“The plaintiffs are currently segregated in nursing facilities, where they do not receive even minimally adequate training, habilitation or support services, as required by law,” the lawsuit states. “Each of the plaintiffs strongly desires to leave the nursing facility and live in a setting that is more integrated in the community.”
The average cost for a community-oriented facility with full services is about $300 per person, per day. A nursing home, by comparison, costs between $150 and $200 per person, per day. The state has an obligation to pay whatever is entitled, but Mills did not deny that the economy has affected every agency and department.
The Attorney General’s Office has 60 days from the date the lawsuit was filed to issue a response. Then, a federal judge will set a hearing date.
As the lawsuit progresses on what is expected to be a painfully slow path, Van Meter and Reeves are working on something else: a place of their own.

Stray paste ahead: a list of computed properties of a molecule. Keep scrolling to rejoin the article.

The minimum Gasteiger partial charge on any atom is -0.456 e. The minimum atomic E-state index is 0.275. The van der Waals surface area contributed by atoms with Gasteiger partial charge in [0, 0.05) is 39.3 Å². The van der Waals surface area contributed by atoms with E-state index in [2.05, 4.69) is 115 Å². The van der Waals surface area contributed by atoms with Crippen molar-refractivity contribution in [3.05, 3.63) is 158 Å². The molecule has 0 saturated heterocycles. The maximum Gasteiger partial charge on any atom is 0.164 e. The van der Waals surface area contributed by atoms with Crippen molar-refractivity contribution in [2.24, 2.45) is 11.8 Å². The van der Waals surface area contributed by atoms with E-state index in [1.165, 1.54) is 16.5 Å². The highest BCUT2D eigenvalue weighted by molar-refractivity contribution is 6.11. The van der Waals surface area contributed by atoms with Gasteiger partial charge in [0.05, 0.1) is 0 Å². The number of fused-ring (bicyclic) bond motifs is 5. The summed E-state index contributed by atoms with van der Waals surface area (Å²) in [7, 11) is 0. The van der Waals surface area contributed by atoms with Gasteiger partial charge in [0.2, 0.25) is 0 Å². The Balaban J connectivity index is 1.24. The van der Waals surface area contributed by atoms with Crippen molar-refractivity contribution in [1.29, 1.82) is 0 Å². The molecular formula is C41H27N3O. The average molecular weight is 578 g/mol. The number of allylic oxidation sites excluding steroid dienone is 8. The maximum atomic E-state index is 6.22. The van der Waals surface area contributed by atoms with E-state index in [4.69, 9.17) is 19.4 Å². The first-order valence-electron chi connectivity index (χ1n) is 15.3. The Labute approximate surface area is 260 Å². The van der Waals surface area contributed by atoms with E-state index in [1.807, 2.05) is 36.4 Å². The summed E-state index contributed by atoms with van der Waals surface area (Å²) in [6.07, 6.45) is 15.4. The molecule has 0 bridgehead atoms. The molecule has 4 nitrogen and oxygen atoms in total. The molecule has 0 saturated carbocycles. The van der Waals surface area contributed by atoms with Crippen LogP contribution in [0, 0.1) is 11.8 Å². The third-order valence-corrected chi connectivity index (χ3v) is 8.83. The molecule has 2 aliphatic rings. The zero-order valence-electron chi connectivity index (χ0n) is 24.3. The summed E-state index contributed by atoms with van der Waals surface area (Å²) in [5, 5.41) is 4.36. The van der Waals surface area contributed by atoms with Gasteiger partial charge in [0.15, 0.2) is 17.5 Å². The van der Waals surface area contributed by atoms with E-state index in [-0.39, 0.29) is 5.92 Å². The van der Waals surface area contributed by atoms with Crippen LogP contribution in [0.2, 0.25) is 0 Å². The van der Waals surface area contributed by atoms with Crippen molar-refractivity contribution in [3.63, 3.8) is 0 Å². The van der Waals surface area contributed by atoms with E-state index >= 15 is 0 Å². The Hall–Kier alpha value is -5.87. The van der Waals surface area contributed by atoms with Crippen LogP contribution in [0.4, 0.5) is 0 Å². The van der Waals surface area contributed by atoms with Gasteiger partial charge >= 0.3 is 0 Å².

The two friends, with help from Van Meter’s mother, have been raising money to build a group home, the Jacob-Brewer Home, where Van Meter, Reeves and others might live. They already have land — 14 acres in Hancock that has been in Elliot’s family for years, unused.
Initially, the housing project was projected to cost about $1.5 million, but Elliot said with the down economy she has been told a contractor could do it for around $850,000. They are happy to raise that money — even if it takes years — but they need the state to pick up the cost of services once it’s built. That’s where the lawsuit comes in.
“If this helps raise awareness, it could provide huge benefits, not just for Jake and Eric and Adam, but for others,” Elliot said.
Meanwhile, Reeves has granted interviews from media outlets across the state and region to get his story out. He said it’s silly, but he’s even trying to contact Dr. Phil or Oprah Winfrey to take up his cause.
Reeves also said he has been inspired by his friend Jake, who has been taking college classes.
“I feel like if he can do it, so can I,” Reeves said. “Why should I limit myself?”
More information about Van Meter and Reeves can be found at www.jacobbrewerhome.org.